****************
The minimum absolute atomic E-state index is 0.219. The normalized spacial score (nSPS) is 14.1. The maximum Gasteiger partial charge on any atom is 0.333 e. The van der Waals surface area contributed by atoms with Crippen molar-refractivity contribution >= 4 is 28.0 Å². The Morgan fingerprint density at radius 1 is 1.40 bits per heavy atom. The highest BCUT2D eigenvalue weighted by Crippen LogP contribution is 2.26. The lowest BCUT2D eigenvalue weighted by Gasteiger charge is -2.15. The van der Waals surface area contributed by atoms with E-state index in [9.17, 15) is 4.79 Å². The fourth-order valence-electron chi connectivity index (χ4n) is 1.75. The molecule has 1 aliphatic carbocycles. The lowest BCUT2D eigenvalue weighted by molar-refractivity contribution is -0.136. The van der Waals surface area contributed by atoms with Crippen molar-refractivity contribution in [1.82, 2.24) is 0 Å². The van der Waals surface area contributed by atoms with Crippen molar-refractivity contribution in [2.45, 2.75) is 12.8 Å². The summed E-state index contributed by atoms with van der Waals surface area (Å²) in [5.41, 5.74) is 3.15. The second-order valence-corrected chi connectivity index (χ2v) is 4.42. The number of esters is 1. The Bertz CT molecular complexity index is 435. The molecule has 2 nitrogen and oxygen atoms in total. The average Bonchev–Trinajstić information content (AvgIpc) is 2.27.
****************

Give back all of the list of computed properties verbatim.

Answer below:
The minimum absolute atomic E-state index is 0.219. The normalized spacial score (nSPS) is 14.1. The maximum Gasteiger partial charge on any atom is 0.333 e. The van der Waals surface area contributed by atoms with Crippen molar-refractivity contribution >= 4 is 28.0 Å². The Morgan fingerprint density at radius 1 is 1.40 bits per heavy atom. The highest BCUT2D eigenvalue weighted by Crippen LogP contribution is 2.26. The lowest BCUT2D eigenvalue weighted by Gasteiger charge is -2.15. The van der Waals surface area contributed by atoms with E-state index in [9.17, 15) is 4.79 Å². The fourth-order valence-electron chi connectivity index (χ4n) is 1.75. The molecule has 1 aliphatic carbocycles. The lowest BCUT2D eigenvalue weighted by molar-refractivity contribution is -0.136. The van der Waals surface area contributed by atoms with Crippen molar-refractivity contribution in [1.82, 2.24) is 0 Å². The van der Waals surface area contributed by atoms with Crippen molar-refractivity contribution in [2.45, 2.75) is 12.8 Å². The summed E-state index contributed by atoms with van der Waals surface area (Å²) in [5.41, 5.74) is 3.15. The second-order valence-corrected chi connectivity index (χ2v) is 4.42. The number of esters is 1. The Bertz CT molecular complexity index is 435. The molecule has 2 nitrogen and oxygen atoms in total. The average Bonchev–Trinajstić information content (AvgIpc) is 2.27.